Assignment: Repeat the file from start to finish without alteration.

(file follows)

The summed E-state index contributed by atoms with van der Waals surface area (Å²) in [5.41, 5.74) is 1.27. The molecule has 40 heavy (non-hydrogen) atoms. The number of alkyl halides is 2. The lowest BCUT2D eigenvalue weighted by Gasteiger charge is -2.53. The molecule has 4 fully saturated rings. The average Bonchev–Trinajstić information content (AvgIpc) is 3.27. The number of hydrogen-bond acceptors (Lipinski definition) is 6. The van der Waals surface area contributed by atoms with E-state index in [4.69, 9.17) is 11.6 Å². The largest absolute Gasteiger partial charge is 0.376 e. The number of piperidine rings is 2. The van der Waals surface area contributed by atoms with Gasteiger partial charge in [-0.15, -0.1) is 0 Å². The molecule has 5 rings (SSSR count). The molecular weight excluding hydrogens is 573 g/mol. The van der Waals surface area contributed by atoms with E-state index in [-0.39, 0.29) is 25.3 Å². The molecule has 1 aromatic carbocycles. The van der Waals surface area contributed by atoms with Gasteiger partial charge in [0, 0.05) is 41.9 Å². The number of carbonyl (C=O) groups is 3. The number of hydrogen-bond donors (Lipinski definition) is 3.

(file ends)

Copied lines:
The summed E-state index contributed by atoms with van der Waals surface area (Å²) in [5.41, 5.74) is 1.27. The molecule has 40 heavy (non-hydrogen) atoms. The number of alkyl halides is 2. The lowest BCUT2D eigenvalue weighted by Gasteiger charge is -2.53. The molecule has 4 fully saturated rings. The average Bonchev–Trinajstić information content (AvgIpc) is 3.27. The number of hydrogen-bond acceptors (Lipinski definition) is 6. The van der Waals surface area contributed by atoms with E-state index in [4.69, 9.17) is 11.6 Å². The largest absolute Gasteiger partial charge is 0.376 e. The number of piperidine rings is 2. The van der Waals surface area contributed by atoms with Gasteiger partial charge in [-0.15, -0.1) is 0 Å². The molecule has 5 rings (SSSR count). The molecular weight excluding hydrogens is 573 g/mol. The van der Waals surface area contributed by atoms with E-state index in [-0.39, 0.29) is 25.3 Å². The molecule has 1 aromatic carbocycles. The van der Waals surface area contributed by atoms with Gasteiger partial charge in [0, 0.05) is 41.9 Å². The number of carbonyl (C=O) groups is 3. The number of hydrogen-bond donors (Lipinski definition) is 3.